A Fisheries New Zealand national survey of recreational fishing has confirmed the ongoing importance of recreational fishing.
The National Panel Survey – which is conducted every 5 to 6 years – provides a snapshot of recreational fishing activity around the country, says Fisheries New Zealand director of fisheries management, Stuart Anderson.
“This is added to a wide range of other information to help us understand what is happening in our fisheries and inform our decision making over the next few years.
“One of the top-line results was confirmation of the ongoing popularity of recreational fishing. We estimate that 14 percent of the country’s population over the age of 15 years went fishing at least once during 2017-2018.
“We also found that recreational fishers catch a large proportion of key recreational fish species such as snapper, kahawai, blue cod, and kingfish. There’s been little change in the proportion of these fish caught by recreational and commercial fishers since 2012.”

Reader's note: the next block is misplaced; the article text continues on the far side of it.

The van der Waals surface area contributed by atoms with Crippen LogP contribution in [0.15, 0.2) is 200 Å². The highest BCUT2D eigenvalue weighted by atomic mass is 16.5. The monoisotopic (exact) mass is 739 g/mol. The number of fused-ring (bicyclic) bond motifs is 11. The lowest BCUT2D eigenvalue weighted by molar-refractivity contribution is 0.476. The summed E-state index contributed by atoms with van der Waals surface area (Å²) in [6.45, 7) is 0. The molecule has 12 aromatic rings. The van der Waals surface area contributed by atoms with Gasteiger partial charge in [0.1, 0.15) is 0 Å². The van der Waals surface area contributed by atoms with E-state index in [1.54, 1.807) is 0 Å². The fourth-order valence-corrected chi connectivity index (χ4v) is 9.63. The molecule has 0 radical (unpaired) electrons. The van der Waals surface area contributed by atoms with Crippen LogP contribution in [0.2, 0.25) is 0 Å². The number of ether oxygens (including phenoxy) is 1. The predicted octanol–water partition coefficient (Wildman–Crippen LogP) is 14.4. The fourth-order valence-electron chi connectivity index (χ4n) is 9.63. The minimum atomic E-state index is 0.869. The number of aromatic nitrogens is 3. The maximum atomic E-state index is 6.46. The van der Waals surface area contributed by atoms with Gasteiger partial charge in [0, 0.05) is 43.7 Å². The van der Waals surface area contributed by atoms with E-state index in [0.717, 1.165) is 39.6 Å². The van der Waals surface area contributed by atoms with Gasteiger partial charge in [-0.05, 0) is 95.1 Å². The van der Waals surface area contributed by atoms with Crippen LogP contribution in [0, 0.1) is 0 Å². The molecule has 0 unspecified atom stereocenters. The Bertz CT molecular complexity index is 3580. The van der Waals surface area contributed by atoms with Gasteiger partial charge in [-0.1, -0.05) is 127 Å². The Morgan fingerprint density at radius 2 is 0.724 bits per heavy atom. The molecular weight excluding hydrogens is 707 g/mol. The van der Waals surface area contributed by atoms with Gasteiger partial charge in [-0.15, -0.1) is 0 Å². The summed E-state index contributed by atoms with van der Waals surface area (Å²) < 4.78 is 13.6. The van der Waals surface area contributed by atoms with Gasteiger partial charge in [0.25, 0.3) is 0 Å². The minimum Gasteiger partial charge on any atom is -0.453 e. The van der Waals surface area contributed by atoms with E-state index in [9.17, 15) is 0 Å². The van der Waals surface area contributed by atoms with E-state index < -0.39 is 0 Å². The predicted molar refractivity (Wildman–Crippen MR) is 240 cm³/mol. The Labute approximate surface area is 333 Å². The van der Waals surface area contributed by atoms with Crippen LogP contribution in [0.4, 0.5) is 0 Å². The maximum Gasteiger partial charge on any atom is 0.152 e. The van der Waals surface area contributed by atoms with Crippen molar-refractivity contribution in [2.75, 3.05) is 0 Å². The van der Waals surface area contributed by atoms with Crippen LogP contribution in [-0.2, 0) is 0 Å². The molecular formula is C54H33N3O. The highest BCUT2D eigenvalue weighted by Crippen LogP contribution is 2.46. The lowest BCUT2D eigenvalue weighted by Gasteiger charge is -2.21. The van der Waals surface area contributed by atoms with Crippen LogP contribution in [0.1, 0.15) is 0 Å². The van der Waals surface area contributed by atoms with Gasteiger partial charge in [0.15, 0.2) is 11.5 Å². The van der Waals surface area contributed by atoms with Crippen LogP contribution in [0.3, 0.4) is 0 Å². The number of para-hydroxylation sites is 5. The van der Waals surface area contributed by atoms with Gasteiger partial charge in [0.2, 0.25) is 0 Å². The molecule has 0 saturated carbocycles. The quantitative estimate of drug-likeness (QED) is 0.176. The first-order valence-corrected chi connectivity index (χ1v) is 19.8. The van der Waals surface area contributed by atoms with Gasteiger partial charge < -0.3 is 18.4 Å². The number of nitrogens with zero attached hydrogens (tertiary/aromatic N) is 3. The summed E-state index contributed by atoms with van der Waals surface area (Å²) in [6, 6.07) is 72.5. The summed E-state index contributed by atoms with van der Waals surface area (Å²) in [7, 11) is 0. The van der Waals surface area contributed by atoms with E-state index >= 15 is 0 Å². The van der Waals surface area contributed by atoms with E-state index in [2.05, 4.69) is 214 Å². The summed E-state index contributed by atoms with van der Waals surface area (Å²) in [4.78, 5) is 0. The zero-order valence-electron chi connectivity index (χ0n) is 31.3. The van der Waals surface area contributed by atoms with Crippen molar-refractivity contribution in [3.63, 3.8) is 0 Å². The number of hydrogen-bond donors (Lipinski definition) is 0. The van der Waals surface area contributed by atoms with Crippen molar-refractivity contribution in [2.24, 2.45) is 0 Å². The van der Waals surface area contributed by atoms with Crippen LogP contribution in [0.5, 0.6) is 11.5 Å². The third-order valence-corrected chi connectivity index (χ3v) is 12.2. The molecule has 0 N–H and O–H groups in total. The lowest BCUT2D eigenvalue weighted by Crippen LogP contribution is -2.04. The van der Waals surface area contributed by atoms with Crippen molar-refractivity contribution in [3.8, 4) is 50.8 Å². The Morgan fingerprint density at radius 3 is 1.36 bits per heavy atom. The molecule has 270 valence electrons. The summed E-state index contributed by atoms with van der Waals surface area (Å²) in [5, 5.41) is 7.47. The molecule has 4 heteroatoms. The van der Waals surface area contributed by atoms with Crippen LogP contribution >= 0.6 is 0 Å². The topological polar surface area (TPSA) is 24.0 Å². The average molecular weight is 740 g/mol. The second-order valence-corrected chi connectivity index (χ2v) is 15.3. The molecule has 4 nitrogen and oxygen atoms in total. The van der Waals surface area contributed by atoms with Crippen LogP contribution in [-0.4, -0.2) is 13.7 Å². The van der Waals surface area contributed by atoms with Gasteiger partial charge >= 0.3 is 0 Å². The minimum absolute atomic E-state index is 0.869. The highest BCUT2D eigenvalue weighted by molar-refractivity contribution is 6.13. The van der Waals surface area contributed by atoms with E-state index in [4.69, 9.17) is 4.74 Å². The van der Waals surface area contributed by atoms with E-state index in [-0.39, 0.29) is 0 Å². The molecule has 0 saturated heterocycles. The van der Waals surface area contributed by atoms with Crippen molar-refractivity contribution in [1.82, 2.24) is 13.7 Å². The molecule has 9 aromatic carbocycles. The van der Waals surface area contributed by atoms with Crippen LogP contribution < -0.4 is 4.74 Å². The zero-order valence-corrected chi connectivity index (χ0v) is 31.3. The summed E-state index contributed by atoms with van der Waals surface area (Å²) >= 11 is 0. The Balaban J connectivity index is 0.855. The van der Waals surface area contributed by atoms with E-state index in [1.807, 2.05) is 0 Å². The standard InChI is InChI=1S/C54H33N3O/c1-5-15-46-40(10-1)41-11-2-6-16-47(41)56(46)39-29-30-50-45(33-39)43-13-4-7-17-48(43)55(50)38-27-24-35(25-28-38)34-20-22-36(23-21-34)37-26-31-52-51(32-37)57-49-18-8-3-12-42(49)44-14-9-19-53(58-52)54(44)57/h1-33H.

The survey contacted more than 30,000 people and about 7,000 recreational fishers had their fishing outings recorded over a 12-month period.
The final results were confirmed by comparing different surveys conducted by the National Institute of Water and Atmospheric Research (NIWA) and the National Research Bureau (NRB).
Other key findings include:
- About half of all recreational fishing occurs around the north-east coast of the North Island along the coastline from the tip of Northland to East Cape.
- An estimated almost 2 million fishing trips were taken in 2017-2018.
- In 2017-2018, recreational fishers caught an estimated 7 million individual finfish and 3.9 million individual shellfish.
- In the Hauraki Gulf the average recreational snapper catch has seen a lot of fluctuation, almost tripling in the last 30 years, but trending down since the last survey in 2012.
- The average recreational kahawai catch has more than quadrupled in the Hauraki Gulf.
- Southland is the only area in the country where recreational fisher numbers appears to be increasing, by about 14%.